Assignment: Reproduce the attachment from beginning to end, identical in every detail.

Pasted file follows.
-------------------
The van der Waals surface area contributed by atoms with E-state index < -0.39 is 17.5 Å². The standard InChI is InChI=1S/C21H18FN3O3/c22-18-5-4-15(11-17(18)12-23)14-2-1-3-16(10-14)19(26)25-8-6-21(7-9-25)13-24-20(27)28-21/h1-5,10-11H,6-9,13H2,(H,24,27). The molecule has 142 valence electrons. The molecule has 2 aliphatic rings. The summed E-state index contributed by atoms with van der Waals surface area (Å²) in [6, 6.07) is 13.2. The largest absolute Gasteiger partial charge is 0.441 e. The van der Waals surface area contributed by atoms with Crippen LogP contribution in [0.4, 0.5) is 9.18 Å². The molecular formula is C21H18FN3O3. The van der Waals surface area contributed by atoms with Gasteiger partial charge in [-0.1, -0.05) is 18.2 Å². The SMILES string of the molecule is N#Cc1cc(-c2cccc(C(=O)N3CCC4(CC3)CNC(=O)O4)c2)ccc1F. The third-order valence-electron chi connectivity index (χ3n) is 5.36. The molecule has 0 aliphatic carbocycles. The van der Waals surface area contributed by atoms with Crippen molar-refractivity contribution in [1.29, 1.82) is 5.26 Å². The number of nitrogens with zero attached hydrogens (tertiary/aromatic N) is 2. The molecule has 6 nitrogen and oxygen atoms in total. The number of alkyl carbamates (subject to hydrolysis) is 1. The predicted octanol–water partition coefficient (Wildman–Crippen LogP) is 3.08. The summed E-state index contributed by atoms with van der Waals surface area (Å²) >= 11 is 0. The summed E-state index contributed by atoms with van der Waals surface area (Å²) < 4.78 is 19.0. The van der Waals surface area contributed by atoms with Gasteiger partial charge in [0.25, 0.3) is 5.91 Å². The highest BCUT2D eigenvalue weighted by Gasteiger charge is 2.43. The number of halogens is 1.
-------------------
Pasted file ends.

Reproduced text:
The van der Waals surface area contributed by atoms with E-state index < -0.39 is 17.5 Å². The standard InChI is InChI=1S/C21H18FN3O3/c22-18-5-4-15(11-17(18)12-23)14-2-1-3-16(10-14)19(26)25-8-6-21(7-9-25)13-24-20(27)28-21/h1-5,10-11H,6-9,13H2,(H,24,27). The molecule has 142 valence electrons. The molecule has 2 aliphatic rings. The summed E-state index contributed by atoms with van der Waals surface area (Å²) in [6, 6.07) is 13.2. The largest absolute Gasteiger partial charge is 0.441 e. The van der Waals surface area contributed by atoms with Crippen LogP contribution in [0.4, 0.5) is 9.18 Å². The molecular formula is C21H18FN3O3. The van der Waals surface area contributed by atoms with Gasteiger partial charge in [-0.1, -0.05) is 18.2 Å². The SMILES string of the molecule is N#Cc1cc(-c2cccc(C(=O)N3CCC4(CC3)CNC(=O)O4)c2)ccc1F. The third-order valence-electron chi connectivity index (χ3n) is 5.36. The molecule has 0 aliphatic carbocycles. The van der Waals surface area contributed by atoms with Crippen molar-refractivity contribution in [1.29, 1.82) is 5.26 Å². The number of nitrogens with zero attached hydrogens (tertiary/aromatic N) is 2. The molecule has 6 nitrogen and oxygen atoms in total. The number of alkyl carbamates (subject to hydrolysis) is 1. The predicted octanol–water partition coefficient (Wildman–Crippen LogP) is 3.08. The summed E-state index contributed by atoms with van der Waals surface area (Å²) >= 11 is 0. The summed E-state index contributed by atoms with van der Waals surface area (Å²) < 4.78 is 19.0. The van der Waals surface area contributed by atoms with Gasteiger partial charge in [0.25, 0.3) is 5.91 Å². The highest BCUT2D eigenvalue weighted by Gasteiger charge is 2.43. The number of halogens is 1.